Divergent thinkers can be a pain in the ass, constantly bringing up random ideas seemingly unrelated to anything, prolonging the discussion endlessly. Convergent thinkers can be a pain in the ass, continually focusing on the problem as having only one logically correct solution, being intolerant of “distractions” in this quest. We are all pains in the ass to people not exactly like ourselves.

I tend toward divergent thinking much of the time. If you are this way and you write, vigilance is required (and the passive voice used), since you need to lay things out in a way that doesn’t confuse, or lose, the reader. My solution, sometimes, is footnotes. A paragraph that slows the flow too much (like the digression about law school above) might be better shoved into a note at the bottom, for anyone interested. On the other hand, a strict linear telling, without providing pertinent background perspective to aid understanding and even empathy, can create a dry and pedantic piece [2]. Like anything else, balance between these two ways of thinking is crucial.

I’m listening to historian Ruth Ben-Ghiat’s excellent Strongmen: Mussolini to the Present. I will post an abstract of the book when I’m done listening to it and making notes on it. One thing that strikes me again and again is the way she eschews the strict chronological telling, jumping from Berlusconi to Putin to Mussolini to Mobutu to Trump and back to Herr Hitler. In this way we are constantly struck by the uncanny similarities in how all modern “strongmen” operate. She is not making a checklist and comparing A-B between these various dictatorial leaders, in order, in one chapter after another. Instead, without making direct comparisons, she provides a ton of detailed information that makes her point for her.

Example: In describing the excellent work lobbyists did to internationally legitimize the rule of Mobutu, longtime dictator of Zaire [3], she lays out a few crucial services the lobbying firm Manafort and Stone performed for the corrupt, murderous African leader. She doesn’t mention Manafort’s heroic and well-paid efforts to get corrupt pro-Putin Ukrainian Viktor Yanukovych elected president of Ukraine (he was forced to flee to Russia after a popular anti-corruption uprising drove him from office), at least not there. She does mention that all strongmen deploy pardons for those who perform arguably criminal services for them.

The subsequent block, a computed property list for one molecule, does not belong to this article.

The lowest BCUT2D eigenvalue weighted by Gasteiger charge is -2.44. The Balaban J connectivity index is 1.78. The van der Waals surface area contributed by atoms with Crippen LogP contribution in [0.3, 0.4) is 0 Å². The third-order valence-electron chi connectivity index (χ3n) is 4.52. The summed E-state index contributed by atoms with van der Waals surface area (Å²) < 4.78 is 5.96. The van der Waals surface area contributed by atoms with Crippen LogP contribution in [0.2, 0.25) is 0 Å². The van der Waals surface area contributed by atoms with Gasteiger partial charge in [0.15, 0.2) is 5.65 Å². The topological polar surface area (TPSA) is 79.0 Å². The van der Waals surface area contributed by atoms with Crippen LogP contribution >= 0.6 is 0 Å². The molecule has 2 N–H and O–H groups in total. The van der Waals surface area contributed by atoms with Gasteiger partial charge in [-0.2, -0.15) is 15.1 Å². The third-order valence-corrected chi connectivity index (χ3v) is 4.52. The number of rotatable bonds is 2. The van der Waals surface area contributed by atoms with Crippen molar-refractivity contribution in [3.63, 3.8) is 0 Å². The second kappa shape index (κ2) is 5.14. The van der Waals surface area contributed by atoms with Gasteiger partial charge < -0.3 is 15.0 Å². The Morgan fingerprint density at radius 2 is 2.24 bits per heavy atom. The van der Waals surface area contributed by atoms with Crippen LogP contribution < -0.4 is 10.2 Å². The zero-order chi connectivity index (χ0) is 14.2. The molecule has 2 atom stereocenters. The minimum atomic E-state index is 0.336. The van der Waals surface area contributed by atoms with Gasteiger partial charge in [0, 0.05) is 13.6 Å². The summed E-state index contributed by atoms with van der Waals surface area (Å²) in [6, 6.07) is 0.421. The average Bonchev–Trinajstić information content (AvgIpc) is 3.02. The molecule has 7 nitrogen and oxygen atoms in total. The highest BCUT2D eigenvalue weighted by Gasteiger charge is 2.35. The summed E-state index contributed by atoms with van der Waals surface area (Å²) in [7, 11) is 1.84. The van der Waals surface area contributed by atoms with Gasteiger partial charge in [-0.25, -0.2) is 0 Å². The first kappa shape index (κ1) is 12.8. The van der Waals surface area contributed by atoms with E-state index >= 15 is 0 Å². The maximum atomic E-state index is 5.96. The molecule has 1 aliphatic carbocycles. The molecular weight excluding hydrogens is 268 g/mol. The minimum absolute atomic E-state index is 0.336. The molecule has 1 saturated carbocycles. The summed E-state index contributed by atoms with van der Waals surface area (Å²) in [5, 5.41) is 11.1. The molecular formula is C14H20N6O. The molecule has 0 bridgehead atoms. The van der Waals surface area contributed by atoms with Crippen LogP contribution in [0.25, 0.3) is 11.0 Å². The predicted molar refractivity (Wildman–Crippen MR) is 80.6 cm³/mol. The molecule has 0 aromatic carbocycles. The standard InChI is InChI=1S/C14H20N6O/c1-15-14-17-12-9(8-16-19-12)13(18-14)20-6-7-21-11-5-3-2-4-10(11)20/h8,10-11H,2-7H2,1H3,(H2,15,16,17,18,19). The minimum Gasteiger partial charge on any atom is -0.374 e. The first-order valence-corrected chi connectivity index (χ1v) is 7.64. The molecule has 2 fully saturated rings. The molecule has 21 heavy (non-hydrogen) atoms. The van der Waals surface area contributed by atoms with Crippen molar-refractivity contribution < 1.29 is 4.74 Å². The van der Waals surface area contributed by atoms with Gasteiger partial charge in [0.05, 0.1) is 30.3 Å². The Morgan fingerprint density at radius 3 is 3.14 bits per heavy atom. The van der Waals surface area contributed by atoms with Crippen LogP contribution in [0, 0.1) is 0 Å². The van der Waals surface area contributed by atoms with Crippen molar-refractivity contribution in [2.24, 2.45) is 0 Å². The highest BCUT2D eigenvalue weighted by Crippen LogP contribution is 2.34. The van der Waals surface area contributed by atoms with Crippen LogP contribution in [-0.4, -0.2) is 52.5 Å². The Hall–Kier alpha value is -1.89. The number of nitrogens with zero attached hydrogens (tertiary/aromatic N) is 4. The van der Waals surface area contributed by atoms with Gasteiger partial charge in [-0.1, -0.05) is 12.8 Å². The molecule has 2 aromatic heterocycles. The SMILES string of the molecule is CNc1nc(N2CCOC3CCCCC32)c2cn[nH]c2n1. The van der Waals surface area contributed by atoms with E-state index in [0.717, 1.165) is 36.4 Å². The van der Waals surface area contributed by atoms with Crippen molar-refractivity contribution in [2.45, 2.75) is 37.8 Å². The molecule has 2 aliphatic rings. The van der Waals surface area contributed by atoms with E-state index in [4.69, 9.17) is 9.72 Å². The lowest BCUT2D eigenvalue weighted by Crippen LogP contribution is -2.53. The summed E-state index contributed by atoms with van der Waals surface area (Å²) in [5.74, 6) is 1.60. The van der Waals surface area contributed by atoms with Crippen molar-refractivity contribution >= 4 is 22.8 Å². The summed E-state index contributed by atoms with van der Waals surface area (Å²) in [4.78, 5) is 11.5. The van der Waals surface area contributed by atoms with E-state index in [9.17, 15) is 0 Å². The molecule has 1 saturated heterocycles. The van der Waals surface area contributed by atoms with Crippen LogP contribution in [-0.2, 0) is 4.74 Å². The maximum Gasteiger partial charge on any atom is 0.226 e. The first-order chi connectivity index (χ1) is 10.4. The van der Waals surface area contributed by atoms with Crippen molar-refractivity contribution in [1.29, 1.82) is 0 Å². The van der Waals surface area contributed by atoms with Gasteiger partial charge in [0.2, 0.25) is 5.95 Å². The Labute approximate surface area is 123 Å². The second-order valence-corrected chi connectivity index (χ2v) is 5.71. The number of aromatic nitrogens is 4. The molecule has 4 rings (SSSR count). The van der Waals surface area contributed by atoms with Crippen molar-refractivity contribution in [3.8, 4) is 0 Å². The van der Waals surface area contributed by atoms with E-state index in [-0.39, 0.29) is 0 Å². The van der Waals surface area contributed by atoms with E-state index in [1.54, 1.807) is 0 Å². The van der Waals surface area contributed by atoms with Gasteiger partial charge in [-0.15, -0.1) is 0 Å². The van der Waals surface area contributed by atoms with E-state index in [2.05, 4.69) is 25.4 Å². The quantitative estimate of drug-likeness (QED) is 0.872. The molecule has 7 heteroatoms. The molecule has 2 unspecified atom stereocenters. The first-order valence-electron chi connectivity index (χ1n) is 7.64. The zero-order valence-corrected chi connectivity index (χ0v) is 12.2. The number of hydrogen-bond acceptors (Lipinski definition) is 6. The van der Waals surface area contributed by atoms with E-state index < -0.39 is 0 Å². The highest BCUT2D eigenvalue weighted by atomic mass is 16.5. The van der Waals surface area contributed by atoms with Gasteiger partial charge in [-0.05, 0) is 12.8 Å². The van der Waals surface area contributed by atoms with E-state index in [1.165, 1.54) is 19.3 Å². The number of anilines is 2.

Anyway, friends, I could obviously go on all day. Let’s end it here, with a final thought on the usefulness of a little daydreaming that can generate a web of ideas for problem solving. It’s a good way to generate ideas, as you relax and exercise the muscles of critical thinking, if nothing else.

The Fuhrer indulges an adoring young fan.


I heard a great anecdote, from Zen teacher Jack Kornfield (on the late Joe Frank’s show), that illuminates this. A man on a train is angry that several children are wildly carrying on as the father sits head in hands, not stopping them. He confronts the father about controlling his unruly kids. The father nods, apologizes and explains that they’ve all just come from their mother’s funeral and nobody knows what to do. Perspective instantly changed from anger to sympathy, based on that new fact.


To paraphrase the Orange Polyp, “I prefer my pedantic pieces juicy, not dry.”


Mobutu Sese Seko Kuku Ngbendu Wa Za Banga was a Congolese politician and military officer who was the President of the Democratic Republic of the Congo from 1965 to 1971, and later Zaire from 1971 to 1997. He also served as Chairman of the Organisation of African Unity from 1967 to 1968. Wikipedia

This entry was posted in musing.